Philosophy & Methods
The educational philosophy of Dr. Maria Montessori is both a philosophy of child development and a rationale for guiding such growth. It is based on two important developmental needs of children:
- The need for freedom within limits
- A carefully prepared learning environment that guarantees exposure to materials and experiences
Studies show that an important natural characteristic of the developing child is curiosity. Children need adults to expose them to the possibilities of their lives, but children must determine their response to all these possibilities. The Montessori method of education is designed to take full advantage of the child’s desire to learn and to develop their own capabilities. The prepared learning environment is safe, supportive and culturally diverse with materials that develop intelligence as well as physical and psychological abilities at each stage of development. By freely choosing his/her work from among these materials, the child develops independence, initiative and and a love of learning. This strengthens concentration and develops work habits that help the child form ‘thinking personality’. Through observation, the Montessori-trained teacher guides the child through each level of exploration, and the child achieves success through excellence and performance.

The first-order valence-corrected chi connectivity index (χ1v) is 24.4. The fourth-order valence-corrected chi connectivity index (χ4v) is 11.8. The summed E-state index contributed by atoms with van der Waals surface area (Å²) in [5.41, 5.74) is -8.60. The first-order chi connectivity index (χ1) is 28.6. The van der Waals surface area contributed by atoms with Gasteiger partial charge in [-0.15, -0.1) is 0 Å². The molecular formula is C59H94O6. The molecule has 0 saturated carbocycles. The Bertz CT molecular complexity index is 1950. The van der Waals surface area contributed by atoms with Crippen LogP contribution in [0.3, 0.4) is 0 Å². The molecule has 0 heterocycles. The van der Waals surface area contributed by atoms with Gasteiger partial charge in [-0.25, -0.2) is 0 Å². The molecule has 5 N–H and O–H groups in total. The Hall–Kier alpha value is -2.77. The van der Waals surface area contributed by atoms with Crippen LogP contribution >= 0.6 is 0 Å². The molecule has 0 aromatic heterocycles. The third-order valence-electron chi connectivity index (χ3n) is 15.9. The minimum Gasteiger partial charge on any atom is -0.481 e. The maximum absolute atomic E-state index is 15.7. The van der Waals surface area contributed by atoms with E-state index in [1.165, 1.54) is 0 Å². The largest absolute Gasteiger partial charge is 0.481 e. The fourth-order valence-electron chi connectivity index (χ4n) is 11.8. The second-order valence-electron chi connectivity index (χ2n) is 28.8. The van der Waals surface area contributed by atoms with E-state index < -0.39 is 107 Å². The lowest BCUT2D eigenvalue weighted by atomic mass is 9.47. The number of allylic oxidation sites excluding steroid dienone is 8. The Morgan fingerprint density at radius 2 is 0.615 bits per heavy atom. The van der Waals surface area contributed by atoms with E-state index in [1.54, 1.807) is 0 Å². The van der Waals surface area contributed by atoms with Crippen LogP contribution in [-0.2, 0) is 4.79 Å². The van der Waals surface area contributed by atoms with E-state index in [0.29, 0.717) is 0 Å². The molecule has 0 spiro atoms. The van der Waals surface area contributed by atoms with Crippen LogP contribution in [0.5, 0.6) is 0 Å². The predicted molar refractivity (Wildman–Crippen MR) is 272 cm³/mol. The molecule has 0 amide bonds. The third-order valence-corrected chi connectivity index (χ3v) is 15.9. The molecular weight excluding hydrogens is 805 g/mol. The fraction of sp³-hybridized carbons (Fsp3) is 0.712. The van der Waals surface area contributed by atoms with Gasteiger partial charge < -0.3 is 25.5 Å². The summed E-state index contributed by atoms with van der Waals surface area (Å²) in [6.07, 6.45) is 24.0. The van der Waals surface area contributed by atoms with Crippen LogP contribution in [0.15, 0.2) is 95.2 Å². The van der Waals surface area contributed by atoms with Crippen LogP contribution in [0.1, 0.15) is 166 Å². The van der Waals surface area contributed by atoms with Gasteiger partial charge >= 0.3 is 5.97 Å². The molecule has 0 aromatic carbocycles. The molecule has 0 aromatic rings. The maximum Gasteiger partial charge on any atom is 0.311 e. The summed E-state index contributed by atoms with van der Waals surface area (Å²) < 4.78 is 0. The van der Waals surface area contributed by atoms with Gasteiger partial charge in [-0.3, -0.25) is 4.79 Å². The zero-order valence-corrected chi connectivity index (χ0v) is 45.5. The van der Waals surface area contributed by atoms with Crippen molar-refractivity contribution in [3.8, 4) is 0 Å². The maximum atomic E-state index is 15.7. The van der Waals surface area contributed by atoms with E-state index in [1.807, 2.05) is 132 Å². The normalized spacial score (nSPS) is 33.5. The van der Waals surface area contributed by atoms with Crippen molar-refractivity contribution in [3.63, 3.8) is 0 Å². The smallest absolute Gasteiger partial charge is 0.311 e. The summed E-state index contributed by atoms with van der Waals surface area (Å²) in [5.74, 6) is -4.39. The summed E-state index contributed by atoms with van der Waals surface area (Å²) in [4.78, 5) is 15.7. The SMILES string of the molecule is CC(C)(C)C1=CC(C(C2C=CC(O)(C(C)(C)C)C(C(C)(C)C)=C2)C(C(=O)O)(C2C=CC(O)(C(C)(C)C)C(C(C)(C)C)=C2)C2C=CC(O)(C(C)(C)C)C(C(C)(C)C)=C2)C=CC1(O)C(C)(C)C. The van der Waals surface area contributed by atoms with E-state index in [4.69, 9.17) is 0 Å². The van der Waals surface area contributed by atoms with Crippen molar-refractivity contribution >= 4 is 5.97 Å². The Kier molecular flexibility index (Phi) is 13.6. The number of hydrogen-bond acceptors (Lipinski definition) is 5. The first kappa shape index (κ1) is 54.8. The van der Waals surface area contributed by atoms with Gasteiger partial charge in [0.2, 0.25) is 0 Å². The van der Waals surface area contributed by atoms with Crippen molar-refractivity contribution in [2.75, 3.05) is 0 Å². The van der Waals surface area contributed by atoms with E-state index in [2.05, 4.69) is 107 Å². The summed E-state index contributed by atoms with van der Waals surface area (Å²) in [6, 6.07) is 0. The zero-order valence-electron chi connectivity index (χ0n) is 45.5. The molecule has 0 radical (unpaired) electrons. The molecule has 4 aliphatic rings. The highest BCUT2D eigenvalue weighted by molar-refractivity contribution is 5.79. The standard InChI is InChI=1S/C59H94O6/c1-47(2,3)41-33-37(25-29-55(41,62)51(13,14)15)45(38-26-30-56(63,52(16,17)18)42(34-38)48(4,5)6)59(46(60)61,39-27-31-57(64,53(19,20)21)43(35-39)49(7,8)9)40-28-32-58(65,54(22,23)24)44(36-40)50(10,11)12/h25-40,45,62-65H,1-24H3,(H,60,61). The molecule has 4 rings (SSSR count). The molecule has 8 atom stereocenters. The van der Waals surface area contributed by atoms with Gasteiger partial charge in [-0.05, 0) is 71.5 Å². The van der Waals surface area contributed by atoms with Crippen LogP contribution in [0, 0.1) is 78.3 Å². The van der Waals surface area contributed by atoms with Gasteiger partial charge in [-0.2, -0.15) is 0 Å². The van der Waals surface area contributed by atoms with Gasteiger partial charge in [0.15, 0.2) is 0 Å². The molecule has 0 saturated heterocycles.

- Children are to be respected as different from adults and as individuals who differ from each other.
- Children possess an unusual sensitivity and intellectual ability to absorb and learn from their environment that are unlike those of the adult both in quality and capacity.
- The most important years of childrens growth are the first six years of life when unconscious learning is gradually brought to the conscious level.
- Children have a deep love and need for purposeful work. They work, however, not as an adult for the completion of a job, but the sake of an activity itself. It is this activity which enables them to accomplish their most important goal: the development of their individual selves – their mental, physical and psychological powers.
“The essence of independence is to be able to do something for one’s self. Adults work to finish a task, but the child works in order to grow, and is working to create the adult, the person that is to be. Such experience is not just play… it is work he must do in order to grow up.” – Dr. Maria Montessori